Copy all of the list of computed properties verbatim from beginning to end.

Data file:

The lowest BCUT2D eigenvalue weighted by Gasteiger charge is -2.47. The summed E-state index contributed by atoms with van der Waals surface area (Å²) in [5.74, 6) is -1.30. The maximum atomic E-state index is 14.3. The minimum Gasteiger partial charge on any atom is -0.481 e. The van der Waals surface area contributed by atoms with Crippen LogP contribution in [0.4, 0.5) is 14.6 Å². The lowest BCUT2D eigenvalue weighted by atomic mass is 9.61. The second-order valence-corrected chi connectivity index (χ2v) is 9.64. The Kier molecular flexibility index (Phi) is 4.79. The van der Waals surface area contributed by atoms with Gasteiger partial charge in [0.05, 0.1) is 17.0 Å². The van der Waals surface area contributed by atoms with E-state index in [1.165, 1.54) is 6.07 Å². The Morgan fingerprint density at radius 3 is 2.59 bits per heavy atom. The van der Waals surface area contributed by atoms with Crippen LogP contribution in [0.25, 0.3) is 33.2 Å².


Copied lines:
The lowest BCUT2D eigenvalue weighted by Gasteiger charge is -2.47. The summed E-state index contributed by atoms with van der Waals surface area (Å²) in [5.74, 6) is -1.30. The maximum atomic E-state index is 14.3. The minimum Gasteiger partial charge on any atom is -0.481 e. The van der Waals surface area contributed by atoms with Crippen LogP contribution in [0.4, 0.5) is 14.6 Å². The lowest BCUT2D eigenvalue weighted by atomic mass is 9.61. The second-order valence-corrected chi connectivity index (χ2v) is 9.64. The Kier molecular flexibility index (Phi) is 4.79. The van der Waals surface area contributed by atoms with Gasteiger partial charge in [0.05, 0.1) is 17.0 Å². The van der Waals surface area contributed by atoms with E-state index in [1.165, 1.54) is 6.07 Å². The Morgan fingerprint density at radius 3 is 2.59 bits per heavy atom. The van der Waals surface area contributed by atoms with Crippen LogP contribution in [0.25, 0.3) is 33.2 Å².